Literary critics refer to Henry V as a "history play," a genre that portrays English historical events (well, history according to Shakespeare) that resonate with current political issues, including matters of kingship, constitution, and rebellion. Yep, that's a mouthful all right. Let's break it down and talk specifics.
Portraying English historical events: Check. Henry V covers historical events immediately before and after the Battle of Agincourt (1415), a major turning point in the Hundred Years War, which was waged between the French and English over the French crown.
Historical events resonate with current political issues, including matters of kingship, constitution, and rebellion: Check. (When we say "current" political issues, we mean around the 1590s, when the Henry plays were written.) As Shakespeare was writing about Henry's miraculous victory at the Battle of Agincourt, England was facing some problems in the foreign affairs department – namely, a long, drawn-out war with Spain and the Earl of Tyrone's Rebellion in Ireland. We also want to say that Shakespeare's portrayal of the problem of kingly succession (in both France and England) echoes a major concern in Elizabethan England. At the time the play was written, Queen Elizabeth I was in her 60s and had no heir to inherit the English throne. As Shakespeare's original audience watched events unfold in the play, Henry V's struggles with the French would have resonated with the problems Queen Elizabeth faced.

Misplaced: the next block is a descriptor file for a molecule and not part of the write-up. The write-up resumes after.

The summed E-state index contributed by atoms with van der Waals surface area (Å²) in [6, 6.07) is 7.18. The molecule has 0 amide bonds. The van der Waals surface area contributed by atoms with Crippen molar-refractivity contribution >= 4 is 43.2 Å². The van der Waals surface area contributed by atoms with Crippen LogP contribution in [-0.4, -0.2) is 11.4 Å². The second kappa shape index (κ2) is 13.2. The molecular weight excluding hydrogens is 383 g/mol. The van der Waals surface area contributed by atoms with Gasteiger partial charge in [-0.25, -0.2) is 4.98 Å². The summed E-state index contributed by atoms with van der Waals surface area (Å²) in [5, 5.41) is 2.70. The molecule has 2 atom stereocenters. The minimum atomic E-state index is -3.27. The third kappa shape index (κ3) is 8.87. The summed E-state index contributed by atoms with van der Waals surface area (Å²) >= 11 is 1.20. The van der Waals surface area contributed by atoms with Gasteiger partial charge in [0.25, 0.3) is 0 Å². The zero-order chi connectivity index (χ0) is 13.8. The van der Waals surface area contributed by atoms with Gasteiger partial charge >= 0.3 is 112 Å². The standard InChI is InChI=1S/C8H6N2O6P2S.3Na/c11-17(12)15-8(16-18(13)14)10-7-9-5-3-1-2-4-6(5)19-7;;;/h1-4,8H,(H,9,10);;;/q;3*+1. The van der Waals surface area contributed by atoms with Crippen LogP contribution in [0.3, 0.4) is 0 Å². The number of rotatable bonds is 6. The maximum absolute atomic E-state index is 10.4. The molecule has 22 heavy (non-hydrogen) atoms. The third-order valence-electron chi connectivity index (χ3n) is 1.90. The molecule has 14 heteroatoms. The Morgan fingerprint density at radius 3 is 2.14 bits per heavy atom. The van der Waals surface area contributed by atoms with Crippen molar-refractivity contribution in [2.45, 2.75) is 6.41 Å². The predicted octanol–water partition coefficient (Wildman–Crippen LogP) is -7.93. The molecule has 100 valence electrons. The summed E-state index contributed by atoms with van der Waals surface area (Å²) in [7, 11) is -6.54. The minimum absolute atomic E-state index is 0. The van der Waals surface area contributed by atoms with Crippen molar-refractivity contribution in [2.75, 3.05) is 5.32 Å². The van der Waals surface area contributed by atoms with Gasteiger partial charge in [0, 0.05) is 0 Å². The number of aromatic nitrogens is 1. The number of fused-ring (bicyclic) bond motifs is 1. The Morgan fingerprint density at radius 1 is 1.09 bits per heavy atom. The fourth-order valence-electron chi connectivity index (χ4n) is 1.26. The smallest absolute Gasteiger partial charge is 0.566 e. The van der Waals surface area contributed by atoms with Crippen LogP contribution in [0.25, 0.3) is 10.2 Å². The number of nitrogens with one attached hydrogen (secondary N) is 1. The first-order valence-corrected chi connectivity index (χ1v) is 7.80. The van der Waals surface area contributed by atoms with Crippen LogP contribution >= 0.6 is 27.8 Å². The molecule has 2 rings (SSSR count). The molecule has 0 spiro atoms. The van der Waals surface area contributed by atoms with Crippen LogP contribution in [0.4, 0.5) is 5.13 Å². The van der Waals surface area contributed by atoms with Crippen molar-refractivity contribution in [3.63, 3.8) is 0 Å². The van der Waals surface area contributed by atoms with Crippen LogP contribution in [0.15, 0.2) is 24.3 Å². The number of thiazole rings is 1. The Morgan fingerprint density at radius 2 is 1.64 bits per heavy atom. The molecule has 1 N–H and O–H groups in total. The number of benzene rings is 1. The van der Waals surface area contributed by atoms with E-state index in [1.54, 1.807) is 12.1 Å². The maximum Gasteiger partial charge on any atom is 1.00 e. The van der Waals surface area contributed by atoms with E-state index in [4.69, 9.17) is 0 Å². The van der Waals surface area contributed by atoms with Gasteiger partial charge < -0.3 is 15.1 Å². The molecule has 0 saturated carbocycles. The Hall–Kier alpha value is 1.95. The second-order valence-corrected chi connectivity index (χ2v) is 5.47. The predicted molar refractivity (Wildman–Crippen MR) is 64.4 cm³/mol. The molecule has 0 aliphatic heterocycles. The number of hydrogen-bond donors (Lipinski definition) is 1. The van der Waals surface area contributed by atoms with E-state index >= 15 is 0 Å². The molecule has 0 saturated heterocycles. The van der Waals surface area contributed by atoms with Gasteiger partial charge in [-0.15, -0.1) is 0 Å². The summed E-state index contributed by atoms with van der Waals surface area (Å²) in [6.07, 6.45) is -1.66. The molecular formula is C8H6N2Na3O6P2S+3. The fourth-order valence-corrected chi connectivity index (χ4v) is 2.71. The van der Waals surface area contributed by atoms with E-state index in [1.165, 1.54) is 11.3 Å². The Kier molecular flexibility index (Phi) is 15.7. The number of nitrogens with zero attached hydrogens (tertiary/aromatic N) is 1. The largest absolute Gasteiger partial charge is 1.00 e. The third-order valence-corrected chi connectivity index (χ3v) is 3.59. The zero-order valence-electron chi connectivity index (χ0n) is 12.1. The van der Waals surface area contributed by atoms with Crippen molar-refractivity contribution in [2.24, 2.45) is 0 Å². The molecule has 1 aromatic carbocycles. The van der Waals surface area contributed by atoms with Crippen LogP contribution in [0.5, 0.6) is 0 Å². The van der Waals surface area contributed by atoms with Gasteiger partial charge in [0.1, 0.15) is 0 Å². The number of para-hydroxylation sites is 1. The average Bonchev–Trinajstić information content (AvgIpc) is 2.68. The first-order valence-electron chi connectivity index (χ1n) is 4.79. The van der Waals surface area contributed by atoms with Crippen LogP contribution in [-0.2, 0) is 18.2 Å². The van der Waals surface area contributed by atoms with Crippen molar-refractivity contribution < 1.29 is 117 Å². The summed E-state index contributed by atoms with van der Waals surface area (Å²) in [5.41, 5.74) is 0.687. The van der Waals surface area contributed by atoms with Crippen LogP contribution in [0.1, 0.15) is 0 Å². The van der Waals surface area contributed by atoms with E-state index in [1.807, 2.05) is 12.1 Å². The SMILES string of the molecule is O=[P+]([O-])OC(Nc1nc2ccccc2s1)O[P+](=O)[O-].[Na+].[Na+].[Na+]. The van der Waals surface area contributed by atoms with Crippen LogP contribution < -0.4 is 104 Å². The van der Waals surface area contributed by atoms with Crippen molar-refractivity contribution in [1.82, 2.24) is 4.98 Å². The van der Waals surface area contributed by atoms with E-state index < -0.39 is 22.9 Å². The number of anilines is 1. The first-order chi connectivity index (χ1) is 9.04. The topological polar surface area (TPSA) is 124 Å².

Spicing up history with some fiction: Check. Like we've said elsewhere, the Henry plays aren't just all about history. Shakespeare also dreams up a few rowdy fictional characters (like Pistol, Nim, Bardolph, and Mistress Quickly) in order to inject some comic relief into an otherwise serious play.